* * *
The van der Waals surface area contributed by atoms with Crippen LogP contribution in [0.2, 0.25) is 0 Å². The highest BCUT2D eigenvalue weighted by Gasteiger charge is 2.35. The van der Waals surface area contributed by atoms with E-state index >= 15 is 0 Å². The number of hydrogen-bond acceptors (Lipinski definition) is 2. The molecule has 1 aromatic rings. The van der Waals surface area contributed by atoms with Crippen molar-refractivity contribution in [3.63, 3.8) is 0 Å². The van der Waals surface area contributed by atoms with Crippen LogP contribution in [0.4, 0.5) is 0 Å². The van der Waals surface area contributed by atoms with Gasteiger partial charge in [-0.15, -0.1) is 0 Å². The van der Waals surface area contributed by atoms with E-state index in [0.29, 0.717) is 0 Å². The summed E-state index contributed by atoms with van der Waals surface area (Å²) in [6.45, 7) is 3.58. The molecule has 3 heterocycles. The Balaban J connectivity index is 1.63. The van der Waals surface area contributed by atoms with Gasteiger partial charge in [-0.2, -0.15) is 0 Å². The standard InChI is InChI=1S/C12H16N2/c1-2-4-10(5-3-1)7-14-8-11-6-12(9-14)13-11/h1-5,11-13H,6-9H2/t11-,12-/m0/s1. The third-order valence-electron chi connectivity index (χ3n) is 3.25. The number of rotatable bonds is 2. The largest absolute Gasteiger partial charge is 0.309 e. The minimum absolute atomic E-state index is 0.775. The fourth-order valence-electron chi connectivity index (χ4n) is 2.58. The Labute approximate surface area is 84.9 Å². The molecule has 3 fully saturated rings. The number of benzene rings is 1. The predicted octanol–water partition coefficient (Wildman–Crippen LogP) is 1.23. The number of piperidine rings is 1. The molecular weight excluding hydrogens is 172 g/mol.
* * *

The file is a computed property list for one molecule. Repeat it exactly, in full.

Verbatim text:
The van der Waals surface area contributed by atoms with Crippen LogP contribution in [0.2, 0.25) is 0 Å². The highest BCUT2D eigenvalue weighted by Gasteiger charge is 2.35. The van der Waals surface area contributed by atoms with E-state index >= 15 is 0 Å². The number of hydrogen-bond acceptors (Lipinski definition) is 2. The molecule has 1 aromatic rings. The van der Waals surface area contributed by atoms with Crippen molar-refractivity contribution in [3.63, 3.8) is 0 Å². The van der Waals surface area contributed by atoms with Crippen LogP contribution in [0.4, 0.5) is 0 Å². The van der Waals surface area contributed by atoms with Gasteiger partial charge in [-0.15, -0.1) is 0 Å². The van der Waals surface area contributed by atoms with E-state index in [0.29, 0.717) is 0 Å². The summed E-state index contributed by atoms with van der Waals surface area (Å²) in [6.45, 7) is 3.58. The molecule has 3 heterocycles. The Balaban J connectivity index is 1.63. The van der Waals surface area contributed by atoms with Gasteiger partial charge in [-0.2, -0.15) is 0 Å². The standard InChI is InChI=1S/C12H16N2/c1-2-4-10(5-3-1)7-14-8-11-6-12(9-14)13-11/h1-5,11-13H,6-9H2/t11-,12-/m0/s1. The third-order valence-electron chi connectivity index (χ3n) is 3.25. The number of rotatable bonds is 2. The largest absolute Gasteiger partial charge is 0.309 e. The minimum absolute atomic E-state index is 0.775. The fourth-order valence-electron chi connectivity index (χ4n) is 2.58. The Labute approximate surface area is 84.9 Å². The molecule has 3 fully saturated rings. The number of benzene rings is 1. The predicted octanol–water partition coefficient (Wildman–Crippen LogP) is 1.23. The number of piperidine rings is 1. The molecular weight excluding hydrogens is 172 g/mol.